I'd really appreciate help in clarifying what wd happen to heat flows and condensation in the scenario I described - and how or whether to plumb it into the MHVR.
  5.  
    Posted By: fostertomI'd really appreciate help in clarifying what wd happen to heat flows and condensation in the scenario I described - and how or whether to plumb it into the MHVR.
    I don't think it makes sense to put the underfloor void on the house side of the MVHR unit. If you're not planning to insulate & heat the void to the same level as the rest of the house then it will either act as a sink for heat from the supply side or dilute the temperature on the extract side. Have you thought about leaving one or two vents in corners of the void & taking the MVHR inlet from below the floor? This will help to ensure consistent ventilation while any heat lost into the void will in effect pre-heat the MVHR inlet.

    David
    • CommentAuthorsavagehk
    • CommentTimeFeb 7th 2016
     
    With apologies for resurrecting an old thread, what did you decide to do in the end? We need to improve ventilation to our subfloor and the thought of connecting it somehow to the MVHR did cross our minds to ensure airflow.
    •  
      CommentAuthorfostertom
    • CommentTimeFeb 7th 2016
     
    In some seasons of the year, the ventilation actually imports condensation, by bringing warmish damp air into a colder space.

    Provided you can guarantee the underfloor space bone-dry, e.g. as per attached, then you can try negotiating with the Building Inspector to seal the void airtight (no through ventilation).
      Downstand med.jpg
  6.  
    Apologies for resurrecting this again!

    Tom, this looks like a brilliant solution that I could adopt. How essential is it that I get down to the bottom of the founds / alongside subfloor dirt? I can get180mm beneath joist level outside (I'm reluctant to take up the concrete paths), and 250mm beneath the lowest timbers (purlins) internally (I'll have periodic access to the subfloor in each room as I renovate). An internal and external solution, but I doubt it would warm the subsoil all that much to allow me to block the vents and benefit from a warmer floor?
    • CommentAuthordelprado
    • CommentTimeApr 13th 2017
     
    Simple question - if you block up airbricks under suspended timber floor - even if you then fill the void with insulation, the moisture level in that area will be very high (presumably) because the ground is wet. Where does that moisture go and what stops it going into the timber floor?

    Thanks
    • CommentAuthortony
    • CommentTimeApr 13th 2017
     
    Sorry that is not how things happen assuming polystyrene the temperature at any point nearer the floor will be warmer than one further away. Therefore the partial vapour pressure of moisture in the air there will be higher than it is further away. So moisture moves away from the inside of the house not towards it.

    Assumes no flooding, assumes house warmer than surroundings.

    So partial vapour pressures keep the timbers dry:bigsmile:
  7.  
    @Tony

    Sorry that is not how things happen assuming polystyrene the temperature at any point nearer the floor will be warmer than one further away. Therefore the partial vapour pressure of moisture in the air there will be higher than it is further away. So moisture moves away from the inside of the house not towards it.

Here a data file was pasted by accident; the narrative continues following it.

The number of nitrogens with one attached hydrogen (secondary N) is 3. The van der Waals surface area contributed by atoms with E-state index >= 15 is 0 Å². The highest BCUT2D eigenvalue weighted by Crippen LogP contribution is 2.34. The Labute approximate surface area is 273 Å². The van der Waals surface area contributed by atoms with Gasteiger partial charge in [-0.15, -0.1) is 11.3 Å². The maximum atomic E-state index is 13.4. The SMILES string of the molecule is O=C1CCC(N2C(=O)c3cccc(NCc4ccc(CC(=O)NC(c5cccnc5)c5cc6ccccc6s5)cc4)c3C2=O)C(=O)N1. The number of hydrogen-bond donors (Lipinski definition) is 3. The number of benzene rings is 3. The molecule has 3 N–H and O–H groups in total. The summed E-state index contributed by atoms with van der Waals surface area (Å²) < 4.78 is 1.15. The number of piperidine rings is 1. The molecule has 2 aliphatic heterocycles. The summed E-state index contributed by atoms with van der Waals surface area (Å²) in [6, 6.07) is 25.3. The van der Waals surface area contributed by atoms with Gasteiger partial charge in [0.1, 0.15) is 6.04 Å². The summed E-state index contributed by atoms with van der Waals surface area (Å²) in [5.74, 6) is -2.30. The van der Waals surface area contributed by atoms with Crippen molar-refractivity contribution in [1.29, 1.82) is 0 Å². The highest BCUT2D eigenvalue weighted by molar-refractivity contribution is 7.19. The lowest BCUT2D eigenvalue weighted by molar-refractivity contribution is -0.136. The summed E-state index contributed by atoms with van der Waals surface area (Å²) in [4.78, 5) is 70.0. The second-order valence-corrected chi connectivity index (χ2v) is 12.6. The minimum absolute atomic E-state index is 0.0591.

Assumes no flooding, assumes house warmer than surroundings.

    Does that mean it is OK provided those conditions are met to a) Block up air vents, b) Fill sapce beneath a suspended wooden floor with EPS beads then c) Put vapour barrier and floating floor on top of suspended wooden floor?

    Or am I missing something?

    Cheers

    Ferdinand
    • CommentAuthortony
    • CommentTimeApr 15th 2017
     
    Yes, exactly, and that is what I would like the whole country to do .
    •  
      CommentAuthordjh
    • CommentTimeApr 15th 2017
     
    The one fly in the ointment is that building regs and NHBC standards say there should be sub-floor cross ventilation. So you will have to argue your case with the building inspector if you wish to close up the vents.
    • CommentAuthortony
    • CommentTimeApr 15th 2017
     
    There is a philosophically tricky point here in that yes the regs do require a void to be ventilated but say nothing about where ther is no void :cool:

    For example no ventilation is needed under a ground bearing slab
    • CommentAuthorEd Davies
    • CommentTimeApr 15th 2017 edited
     
    Ventilation isn't needed under a passiveslab. So what's the definition of when you do or don't need ventilation? Does filling the void with placky beads cross that line?

    (ETA: cross-posted 56 seconds after Tony.)
    •  
      CommentAuthordjh
    • CommentTimeApr 15th 2017
     
    The regs don't talk about the void, they talk about the suspended floor.
    • CommentAuthorgoodevans
    • CommentTimeApr 16th 2017
     
    I'll have a stab here:

    A suspended floor is where some (or usually most) of a floor area spans discrete elements such as beams/piles etc.

    A floor is not suspended if it is designed to be supported over it's entire area by the ground below - however provision may be made in the floor to span small local patches of the ground where it may be of poorer bearing strength (hence mesh reinforcement in thin ground slabs).

    Unless the void below a suspended floor is filled with load bearing material - it is still suspended.

    The failure of a suspended floor could be more dramatic (due to the drop) when compared to a unsuspended floor. This may be why suspended floors have specific ventilation requirements in the UK guidences. (however for rc concrete with the correct exposure characteristics I do not see why).

    Suspended floors are often required to allow the earth (clay) below to expand and contract without moving the floor - filling a void created for this reason may not be a good idea!
    • CommentAuthortony
    • CommentTimeApr 16th 2017
     
    Sometime there are issues with smells and or radon to be considered when talking about ventilation.